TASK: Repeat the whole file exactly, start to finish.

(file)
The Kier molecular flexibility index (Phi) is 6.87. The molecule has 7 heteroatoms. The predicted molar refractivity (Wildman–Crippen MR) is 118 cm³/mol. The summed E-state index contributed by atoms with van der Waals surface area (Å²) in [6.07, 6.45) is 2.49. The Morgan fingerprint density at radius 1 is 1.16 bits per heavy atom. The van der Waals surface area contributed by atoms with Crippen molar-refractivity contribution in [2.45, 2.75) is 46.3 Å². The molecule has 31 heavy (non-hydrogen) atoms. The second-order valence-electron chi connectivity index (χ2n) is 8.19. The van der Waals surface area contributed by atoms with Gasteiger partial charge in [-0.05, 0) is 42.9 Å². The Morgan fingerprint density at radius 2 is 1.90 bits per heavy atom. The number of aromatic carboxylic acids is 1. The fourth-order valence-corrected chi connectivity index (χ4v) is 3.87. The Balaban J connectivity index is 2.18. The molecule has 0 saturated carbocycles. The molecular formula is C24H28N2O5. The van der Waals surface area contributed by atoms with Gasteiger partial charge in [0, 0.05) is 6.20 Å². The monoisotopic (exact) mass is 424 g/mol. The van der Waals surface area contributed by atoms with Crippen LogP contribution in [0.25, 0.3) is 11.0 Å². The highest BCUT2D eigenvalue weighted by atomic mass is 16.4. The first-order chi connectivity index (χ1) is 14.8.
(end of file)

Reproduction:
The Kier molecular flexibility index (Phi) is 6.87. The molecule has 7 heteroatoms. The predicted molar refractivity (Wildman–Crippen MR) is 118 cm³/mol. The summed E-state index contributed by atoms with van der Waals surface area (Å²) in [6.07, 6.45) is 2.49. The Morgan fingerprint density at radius 1 is 1.16 bits per heavy atom. The van der Waals surface area contributed by atoms with Crippen molar-refractivity contribution in [2.45, 2.75) is 46.3 Å². The molecule has 31 heavy (non-hydrogen) atoms. The second-order valence-electron chi connectivity index (χ2n) is 8.19. The van der Waals surface area contributed by atoms with Gasteiger partial charge in [-0.05, 0) is 42.9 Å². The Morgan fingerprint density at radius 2 is 1.90 bits per heavy atom. The number of aromatic carboxylic acids is 1. The fourth-order valence-corrected chi connectivity index (χ4v) is 3.87. The Balaban J connectivity index is 2.18. The molecule has 0 saturated carbocycles. The molecular formula is C24H28N2O5. The van der Waals surface area contributed by atoms with Gasteiger partial charge in [0, 0.05) is 6.20 Å². The monoisotopic (exact) mass is 424 g/mol. The van der Waals surface area contributed by atoms with Crippen LogP contribution in [0.25, 0.3) is 11.0 Å². The highest BCUT2D eigenvalue weighted by atomic mass is 16.4. The first-order chi connectivity index (χ1) is 14.8.